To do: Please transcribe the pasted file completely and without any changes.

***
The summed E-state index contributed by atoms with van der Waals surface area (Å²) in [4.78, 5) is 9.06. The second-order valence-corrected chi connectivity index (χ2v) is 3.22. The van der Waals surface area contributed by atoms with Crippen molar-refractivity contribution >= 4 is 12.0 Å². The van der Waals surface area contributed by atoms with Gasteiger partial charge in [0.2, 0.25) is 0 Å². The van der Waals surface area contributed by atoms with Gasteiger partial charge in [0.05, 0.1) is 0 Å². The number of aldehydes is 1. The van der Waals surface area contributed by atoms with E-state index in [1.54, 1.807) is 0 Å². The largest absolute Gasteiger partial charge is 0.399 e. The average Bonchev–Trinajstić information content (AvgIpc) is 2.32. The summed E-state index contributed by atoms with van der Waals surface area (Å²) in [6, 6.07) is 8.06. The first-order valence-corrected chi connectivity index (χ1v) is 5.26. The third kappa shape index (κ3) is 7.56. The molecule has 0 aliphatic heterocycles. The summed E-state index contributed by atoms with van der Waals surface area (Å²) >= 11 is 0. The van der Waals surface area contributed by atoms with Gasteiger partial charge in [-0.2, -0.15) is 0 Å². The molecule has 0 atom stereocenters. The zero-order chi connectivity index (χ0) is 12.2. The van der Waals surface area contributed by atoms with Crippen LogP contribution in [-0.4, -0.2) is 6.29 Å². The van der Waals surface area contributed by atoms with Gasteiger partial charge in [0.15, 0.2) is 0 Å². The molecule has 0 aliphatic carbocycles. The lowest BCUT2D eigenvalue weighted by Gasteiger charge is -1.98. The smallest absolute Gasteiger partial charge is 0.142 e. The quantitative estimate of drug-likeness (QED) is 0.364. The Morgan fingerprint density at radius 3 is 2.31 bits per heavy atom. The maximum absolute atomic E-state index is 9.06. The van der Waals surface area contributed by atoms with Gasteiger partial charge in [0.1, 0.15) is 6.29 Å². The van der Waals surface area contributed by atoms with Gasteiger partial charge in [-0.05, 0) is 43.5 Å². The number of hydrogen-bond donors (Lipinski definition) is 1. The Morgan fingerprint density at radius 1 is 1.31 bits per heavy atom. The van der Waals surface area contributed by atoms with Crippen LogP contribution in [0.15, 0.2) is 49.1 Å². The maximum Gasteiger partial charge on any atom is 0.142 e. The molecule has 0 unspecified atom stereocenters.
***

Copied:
The summed E-state index contributed by atoms with van der Waals surface area (Å²) in [4.78, 5) is 9.06. The second-order valence-corrected chi connectivity index (χ2v) is 3.22. The van der Waals surface area contributed by atoms with Crippen molar-refractivity contribution >= 4 is 12.0 Å². The van der Waals surface area contributed by atoms with Gasteiger partial charge in [0.2, 0.25) is 0 Å². The van der Waals surface area contributed by atoms with Gasteiger partial charge in [0.05, 0.1) is 0 Å². The number of aldehydes is 1. The van der Waals surface area contributed by atoms with E-state index in [1.54, 1.807) is 0 Å². The largest absolute Gasteiger partial charge is 0.399 e. The average Bonchev–Trinajstić information content (AvgIpc) is 2.32. The summed E-state index contributed by atoms with van der Waals surface area (Å²) in [6, 6.07) is 8.06. The first-order valence-corrected chi connectivity index (χ1v) is 5.26. The third kappa shape index (κ3) is 7.56. The molecule has 0 aliphatic heterocycles. The summed E-state index contributed by atoms with van der Waals surface area (Å²) >= 11 is 0. The van der Waals surface area contributed by atoms with Gasteiger partial charge in [-0.2, -0.15) is 0 Å². The molecule has 0 atom stereocenters. The zero-order chi connectivity index (χ0) is 12.2. The van der Waals surface area contributed by atoms with Crippen LogP contribution in [-0.4, -0.2) is 6.29 Å². The van der Waals surface area contributed by atoms with Gasteiger partial charge in [0.15, 0.2) is 0 Å². The molecule has 0 aliphatic carbocycles. The lowest BCUT2D eigenvalue weighted by Gasteiger charge is -1.98. The smallest absolute Gasteiger partial charge is 0.142 e. The quantitative estimate of drug-likeness (QED) is 0.364. The Morgan fingerprint density at radius 3 is 2.31 bits per heavy atom. The maximum absolute atomic E-state index is 9.06. The van der Waals surface area contributed by atoms with Gasteiger partial charge in [0.1, 0.15) is 6.29 Å². The van der Waals surface area contributed by atoms with Gasteiger partial charge in [-0.05, 0) is 43.5 Å². The number of hydrogen-bond donors (Lipinski definition) is 1. The Morgan fingerprint density at radius 1 is 1.31 bits per heavy atom. The van der Waals surface area contributed by atoms with Crippen LogP contribution in [0.15, 0.2) is 49.1 Å². The maximum Gasteiger partial charge on any atom is 0.142 e. The molecule has 0 unspecified atom stereocenters.